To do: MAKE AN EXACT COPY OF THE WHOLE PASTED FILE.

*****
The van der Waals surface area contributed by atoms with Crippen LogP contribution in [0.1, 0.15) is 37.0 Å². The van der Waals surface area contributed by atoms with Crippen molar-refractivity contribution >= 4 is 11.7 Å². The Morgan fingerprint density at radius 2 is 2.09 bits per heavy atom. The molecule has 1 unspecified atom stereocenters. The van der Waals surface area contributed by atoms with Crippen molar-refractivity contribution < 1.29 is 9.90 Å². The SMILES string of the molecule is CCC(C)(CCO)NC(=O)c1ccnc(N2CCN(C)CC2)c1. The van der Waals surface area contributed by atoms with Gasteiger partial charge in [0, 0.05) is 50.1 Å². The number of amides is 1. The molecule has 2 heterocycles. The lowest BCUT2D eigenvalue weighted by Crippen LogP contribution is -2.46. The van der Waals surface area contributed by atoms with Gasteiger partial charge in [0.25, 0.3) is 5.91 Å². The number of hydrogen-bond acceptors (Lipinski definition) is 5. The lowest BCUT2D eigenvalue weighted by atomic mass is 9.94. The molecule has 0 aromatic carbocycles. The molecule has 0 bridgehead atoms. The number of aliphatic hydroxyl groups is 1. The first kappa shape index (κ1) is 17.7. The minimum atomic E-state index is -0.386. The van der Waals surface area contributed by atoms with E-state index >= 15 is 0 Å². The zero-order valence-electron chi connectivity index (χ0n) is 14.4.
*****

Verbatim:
The van der Waals surface area contributed by atoms with Crippen LogP contribution in [0.1, 0.15) is 37.0 Å². The van der Waals surface area contributed by atoms with Crippen molar-refractivity contribution >= 4 is 11.7 Å². The Morgan fingerprint density at radius 2 is 2.09 bits per heavy atom. The molecule has 1 unspecified atom stereocenters. The van der Waals surface area contributed by atoms with Crippen molar-refractivity contribution < 1.29 is 9.90 Å². The SMILES string of the molecule is CCC(C)(CCO)NC(=O)c1ccnc(N2CCN(C)CC2)c1. The van der Waals surface area contributed by atoms with Gasteiger partial charge in [0, 0.05) is 50.1 Å². The number of amides is 1. The molecule has 2 heterocycles. The lowest BCUT2D eigenvalue weighted by Crippen LogP contribution is -2.46. The van der Waals surface area contributed by atoms with Gasteiger partial charge in [0.25, 0.3) is 5.91 Å². The number of hydrogen-bond acceptors (Lipinski definition) is 5. The lowest BCUT2D eigenvalue weighted by atomic mass is 9.94. The molecule has 0 aromatic carbocycles. The molecule has 0 bridgehead atoms. The number of aliphatic hydroxyl groups is 1. The first kappa shape index (κ1) is 17.7. The minimum atomic E-state index is -0.386. The van der Waals surface area contributed by atoms with E-state index >= 15 is 0 Å². The zero-order valence-electron chi connectivity index (χ0n) is 14.4.